This Article begins that inquiry by offering a critical examination of the criminal law doctrine of rape by fraud. Broadly speaking, rape by fraud refers to instances of sexual intercourse where a victim's consent is procured through fraud, deception, impersonation, or other material misrepresentation. (3) In theory, the fraud vitiates putative consent, rendering the intercourse nonconsensual and thus punishable as rape. As the justifications for contemporary rape laws coalesce around the protection of autonomous sexual decisionmaking, the rationale for treating rape by fraud as rape is increasingly obvious. (4)

In practice, however, deceptively induced sexual intercourse is rarely criminalized as rape. Courts and commentators have largely clung to the view that--outside of certain exceptional cases--rape by fraud is not rape at all, despite deception's profound impact on the voluntariness of sexual consent. In fact, interest in the subject of rape by fraud has only recently been revived by several controversial prosecutions that are viewed as overstepping the narrowly established boundaries of the doctrine, (5) as well as by an equally controversial article from Jed Rubenfeld suggesting that our cultural resistance to criminalizing sexual deception may be stronger than our commitment to sexual autonomy. (6)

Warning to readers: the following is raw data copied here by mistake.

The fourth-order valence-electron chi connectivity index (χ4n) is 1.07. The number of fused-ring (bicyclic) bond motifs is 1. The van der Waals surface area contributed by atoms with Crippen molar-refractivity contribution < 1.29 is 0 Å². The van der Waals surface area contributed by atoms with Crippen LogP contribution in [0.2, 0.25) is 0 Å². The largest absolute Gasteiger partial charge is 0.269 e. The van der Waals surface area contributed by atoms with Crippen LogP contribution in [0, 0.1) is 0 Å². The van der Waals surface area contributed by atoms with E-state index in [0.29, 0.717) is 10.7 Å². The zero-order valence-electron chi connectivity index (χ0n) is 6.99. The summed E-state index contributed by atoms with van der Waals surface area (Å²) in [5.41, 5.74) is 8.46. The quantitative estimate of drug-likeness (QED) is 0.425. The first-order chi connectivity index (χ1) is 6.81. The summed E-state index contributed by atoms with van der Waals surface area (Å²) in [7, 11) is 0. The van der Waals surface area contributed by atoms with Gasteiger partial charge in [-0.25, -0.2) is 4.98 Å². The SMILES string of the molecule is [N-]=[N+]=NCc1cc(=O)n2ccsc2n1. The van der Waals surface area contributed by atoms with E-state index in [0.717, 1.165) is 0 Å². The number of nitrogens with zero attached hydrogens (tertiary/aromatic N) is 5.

The tension between rape law's internal justifications and the rape by fraud doctrine's narrow application implicates foundational debates about the special place of rape within the criminal law. (7) Accordingly, rape by fraud has been explored by some of the most prominent criminal law theorists of our time, nearly all of whom ultimately conclude that the limited reach of rape by fraud laws is justifiable. (8) To explain this seemingly untenable perspective, courts and commentators deploy a conceptual dichotomy that purports to distinguish between different species of frauds. (9) However, this dichotomy, a vestige of antiquated notions of female purity and ruination, reduces the legal construction of women's sexual autonomy to little more than binary permission. Nearly all sexual deceptions, including fundamental deceptions about one's sexual partner, are dismissed under the law as merely peripheral considerations.